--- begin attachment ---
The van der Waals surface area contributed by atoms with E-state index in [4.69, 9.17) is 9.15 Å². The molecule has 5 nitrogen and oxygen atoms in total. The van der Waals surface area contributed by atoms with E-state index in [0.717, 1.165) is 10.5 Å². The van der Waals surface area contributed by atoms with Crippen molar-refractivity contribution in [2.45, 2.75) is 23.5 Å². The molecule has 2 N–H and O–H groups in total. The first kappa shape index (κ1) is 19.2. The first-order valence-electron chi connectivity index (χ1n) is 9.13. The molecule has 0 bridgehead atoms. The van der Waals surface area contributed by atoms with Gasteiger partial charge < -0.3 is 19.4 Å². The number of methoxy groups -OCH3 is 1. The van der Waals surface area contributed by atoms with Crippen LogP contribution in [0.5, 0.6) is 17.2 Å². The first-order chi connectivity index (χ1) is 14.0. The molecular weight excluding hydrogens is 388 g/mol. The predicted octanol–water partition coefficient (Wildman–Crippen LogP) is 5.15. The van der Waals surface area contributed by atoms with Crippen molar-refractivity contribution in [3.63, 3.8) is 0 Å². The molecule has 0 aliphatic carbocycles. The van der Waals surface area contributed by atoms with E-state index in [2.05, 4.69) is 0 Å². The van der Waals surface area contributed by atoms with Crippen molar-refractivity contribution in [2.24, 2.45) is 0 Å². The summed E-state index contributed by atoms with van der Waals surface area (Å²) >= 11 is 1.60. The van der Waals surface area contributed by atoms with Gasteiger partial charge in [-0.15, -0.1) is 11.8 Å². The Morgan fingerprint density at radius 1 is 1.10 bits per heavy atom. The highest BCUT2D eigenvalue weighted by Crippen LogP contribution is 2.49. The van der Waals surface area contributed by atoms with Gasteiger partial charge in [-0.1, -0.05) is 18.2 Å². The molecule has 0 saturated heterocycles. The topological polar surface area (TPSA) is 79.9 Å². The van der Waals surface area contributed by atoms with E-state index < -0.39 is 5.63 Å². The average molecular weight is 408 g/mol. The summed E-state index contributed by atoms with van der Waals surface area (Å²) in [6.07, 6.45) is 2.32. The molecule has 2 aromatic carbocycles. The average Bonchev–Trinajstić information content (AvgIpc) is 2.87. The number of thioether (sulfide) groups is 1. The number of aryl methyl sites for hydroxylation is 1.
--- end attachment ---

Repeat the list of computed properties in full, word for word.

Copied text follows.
The van der Waals surface area contributed by atoms with E-state index in [4.69, 9.17) is 9.15 Å². The molecule has 5 nitrogen and oxygen atoms in total. The van der Waals surface area contributed by atoms with E-state index in [0.717, 1.165) is 10.5 Å². The van der Waals surface area contributed by atoms with Crippen molar-refractivity contribution in [2.45, 2.75) is 23.5 Å². The molecule has 2 N–H and O–H groups in total. The first kappa shape index (κ1) is 19.2. The first-order valence-electron chi connectivity index (χ1n) is 9.13. The molecule has 0 bridgehead atoms. The van der Waals surface area contributed by atoms with Gasteiger partial charge < -0.3 is 19.4 Å². The number of methoxy groups -OCH3 is 1. The van der Waals surface area contributed by atoms with Crippen LogP contribution in [0.5, 0.6) is 17.2 Å². The first-order chi connectivity index (χ1) is 14.0. The molecular weight excluding hydrogens is 388 g/mol. The predicted octanol–water partition coefficient (Wildman–Crippen LogP) is 5.15. The van der Waals surface area contributed by atoms with Crippen molar-refractivity contribution in [3.63, 3.8) is 0 Å². The molecule has 0 aliphatic carbocycles. The van der Waals surface area contributed by atoms with E-state index in [2.05, 4.69) is 0 Å². The van der Waals surface area contributed by atoms with Crippen molar-refractivity contribution in [2.24, 2.45) is 0 Å². The summed E-state index contributed by atoms with van der Waals surface area (Å²) >= 11 is 1.60. The van der Waals surface area contributed by atoms with Gasteiger partial charge in [-0.15, -0.1) is 11.8 Å². The Morgan fingerprint density at radius 1 is 1.10 bits per heavy atom. The highest BCUT2D eigenvalue weighted by Crippen LogP contribution is 2.49. The van der Waals surface area contributed by atoms with Gasteiger partial charge in [-0.1, -0.05) is 18.2 Å². The molecule has 0 saturated heterocycles. The topological polar surface area (TPSA) is 79.9 Å². The van der Waals surface area contributed by atoms with E-state index < -0.39 is 5.63 Å². The average molecular weight is 408 g/mol. The summed E-state index contributed by atoms with van der Waals surface area (Å²) in [6.07, 6.45) is 2.32. The molecule has 2 aromatic carbocycles. The average Bonchev–Trinajstić information content (AvgIpc) is 2.87. The number of thioether (sulfide) groups is 1. The number of aryl methyl sites for hydroxylation is 1.